Updates, after the rain

It was a wet but mellow weekend here at the farm.  We luckily escaped the more violent conditions that affected some towns north and east of us.  Our Saturday markets were slow because of the weather, but it’s hard to complain.  The farm really needed those two days of rain and the day or two on top of that since!  Out in the sun on Monday, the crops looked vibrant and in some cases noticably larger than they did towards the end of last week.  We got a lot of planting done last week as well as mowing.  We got Rachael and Corey going on the tractor and bush hog and cleaned up our field edges and some of the hay inside of the deer fences.  This fresh cut hay was then raked up and used to mulch our tomatoes, peppers, and eggplant.  We also used some grass clippings from the yard and all of those autumn leaves our neighbors and CSA members donated to our cause last fall…many thanks!  During the previous two seasons, we’d always come up short on mulch, but this year we have plenty.  Please keep us in mind when the leaves fall again!  Mulching those crops serves a number of purposes, most notably keeping the weed pressure down and preventing dirt from splashing up onto the leaves, thereby keeping some potential diseases at bay.

Last Thursday, the farm was visited by an inspector from MOFGA, yet another step in the process of achieving organic certification.  The inspection went well, and most everything seemed in order.  The inspector now takes her findings back to the certification folks at MOFGA for review, and hopefully, we’ll know whether our bid to be declared “certified organic” has been successful very soon.

 The CSA starts next week, so we’ve been trying to get some random projects out of the way beforehand.  We’ve picked up several loads of crushed rock and spread them behind the barn on our washing area and inside the greenhouse.  We’ve done a lot of weed-wacking and general clean-up around the farm and have cleaned out and reorganized our little barn.  We also decided to make a major change in the operation of our greenhouse.  We heat our greenhouse with propane, an approach that is very expensive during the late winter and early spring when we start the majority of our seedlings.  We wanted to find a woodstove of some sort, and we put our chimneysmith, Mike Farnham, on the case.  He found a stove for us that he thought would be perfect for application in a greenhouse, a stove built by someone in Vermont out of an old propane cylinder (ironic!) that burns quite hot.  Mike brought the stove over a couple weeks ago and has been by a few times since to install a new chimney in the greenhouse and do other prep work for the stove’s installation, which will hopefully happen very soon.  This means more woodcutting for me, but it’s worth it considering the huge amount of money we can save by avoiding propane, not to mention the satisfaction of making the farm that much more self-sufficient.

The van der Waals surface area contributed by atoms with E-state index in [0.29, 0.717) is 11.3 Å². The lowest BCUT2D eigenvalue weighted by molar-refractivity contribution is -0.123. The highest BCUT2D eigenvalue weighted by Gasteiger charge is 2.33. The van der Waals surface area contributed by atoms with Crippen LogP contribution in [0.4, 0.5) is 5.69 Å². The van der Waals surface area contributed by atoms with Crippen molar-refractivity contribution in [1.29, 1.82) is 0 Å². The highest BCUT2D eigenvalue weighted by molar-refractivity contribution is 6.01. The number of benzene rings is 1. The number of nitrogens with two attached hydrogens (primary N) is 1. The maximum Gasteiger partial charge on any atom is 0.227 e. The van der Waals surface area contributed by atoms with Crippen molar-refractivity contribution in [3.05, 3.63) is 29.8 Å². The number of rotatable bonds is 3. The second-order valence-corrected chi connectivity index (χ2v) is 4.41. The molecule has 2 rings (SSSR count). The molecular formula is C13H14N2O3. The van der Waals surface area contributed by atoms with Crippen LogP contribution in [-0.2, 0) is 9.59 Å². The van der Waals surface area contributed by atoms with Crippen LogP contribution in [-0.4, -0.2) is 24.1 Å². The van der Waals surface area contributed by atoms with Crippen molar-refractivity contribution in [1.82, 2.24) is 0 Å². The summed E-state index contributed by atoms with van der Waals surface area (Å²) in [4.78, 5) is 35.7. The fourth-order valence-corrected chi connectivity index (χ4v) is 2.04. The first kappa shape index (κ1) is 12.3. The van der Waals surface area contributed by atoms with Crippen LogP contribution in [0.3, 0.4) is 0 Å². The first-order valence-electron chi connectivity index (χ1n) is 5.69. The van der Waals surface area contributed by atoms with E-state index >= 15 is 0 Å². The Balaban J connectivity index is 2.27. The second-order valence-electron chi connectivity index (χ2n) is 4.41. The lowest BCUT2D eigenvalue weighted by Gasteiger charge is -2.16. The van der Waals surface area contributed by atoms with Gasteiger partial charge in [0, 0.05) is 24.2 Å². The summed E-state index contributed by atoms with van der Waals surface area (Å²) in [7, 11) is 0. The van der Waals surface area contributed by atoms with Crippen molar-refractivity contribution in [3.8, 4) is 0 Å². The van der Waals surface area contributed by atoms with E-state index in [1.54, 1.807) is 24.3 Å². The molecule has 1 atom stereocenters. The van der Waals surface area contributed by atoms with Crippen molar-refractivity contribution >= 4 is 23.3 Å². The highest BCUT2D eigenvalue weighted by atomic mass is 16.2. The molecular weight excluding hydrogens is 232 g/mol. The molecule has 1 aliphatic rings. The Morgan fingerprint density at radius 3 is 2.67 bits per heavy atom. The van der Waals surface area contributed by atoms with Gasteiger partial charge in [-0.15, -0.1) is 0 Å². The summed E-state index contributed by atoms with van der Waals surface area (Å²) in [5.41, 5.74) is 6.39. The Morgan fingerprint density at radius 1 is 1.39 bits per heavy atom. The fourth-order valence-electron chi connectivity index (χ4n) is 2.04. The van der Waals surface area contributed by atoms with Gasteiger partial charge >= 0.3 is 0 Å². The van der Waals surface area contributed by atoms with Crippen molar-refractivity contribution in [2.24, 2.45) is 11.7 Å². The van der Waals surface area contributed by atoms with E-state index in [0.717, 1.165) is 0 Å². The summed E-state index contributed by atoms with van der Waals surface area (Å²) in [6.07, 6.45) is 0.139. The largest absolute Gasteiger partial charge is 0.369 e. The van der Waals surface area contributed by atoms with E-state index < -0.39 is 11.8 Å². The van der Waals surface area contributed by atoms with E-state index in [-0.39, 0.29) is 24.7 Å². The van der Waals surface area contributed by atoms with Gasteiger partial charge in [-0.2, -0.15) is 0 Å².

A few weeks ago, we also messed around with constructing a rudimentary high tunnel out in Field 1 for some of our tomatoes, peppers, and eggplant.  Sonya had done something like this during her time farming in Montana.  The idea is to set up a very basic, unheated greenhouse of sorts right on the beds to give the veggies extra heat and help keep them safe from disease.  We used ten-foot lengths of 3/4 inch PVC pipe set onto short lengths of rebar pounded into the ground to create the framework and covered it with construction plastic.  The tunnel was open on each end and the plastic on the sides was anchored with dirt.  The tunnel covered three 100-foot beds.  Alas, our first attempt didn’t stand for long.  High winds over the course of a couple days warped and collapsed the structure.  We tried again on a 20-foot section of the beds, putting the PVC supports closer together and using angled connectors instead of straight ones.  The new approach seemed a little better.  It’s all about trial and error, folks, so though we didn’t wind up with a solid structure this season, we hope to take what we’ve learned and try again next season.

Looking ahead, our next farm potluck is happening on Wednesday, 6/23 from 6-8 PM…mark you calendars, and we’ll see you then!

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2 Responses to Updates, after the rain

  1. Jean says:

    John, I didn’t offer leaves last fall because I usually don’t rake mine up until spring. Most of the deciduous trees on my property are the species of oak (white oak?) that hang onto their leaves until either winter winds tear them off the trees or new leaves begin to emerge in spring. Since most of the leaves don’t fall until after fall and the winter winds conveniently pile them all up in a couple of corners for me, it makes most sense to pick them up in spring. All this is a way of saying to let me know if you can use leaves for mulch next spring.

  2. John says:

    Many thanks, Jean! We will keep you in mind next spring. Thanks again to everyone who donated leaves to the farm last fall.

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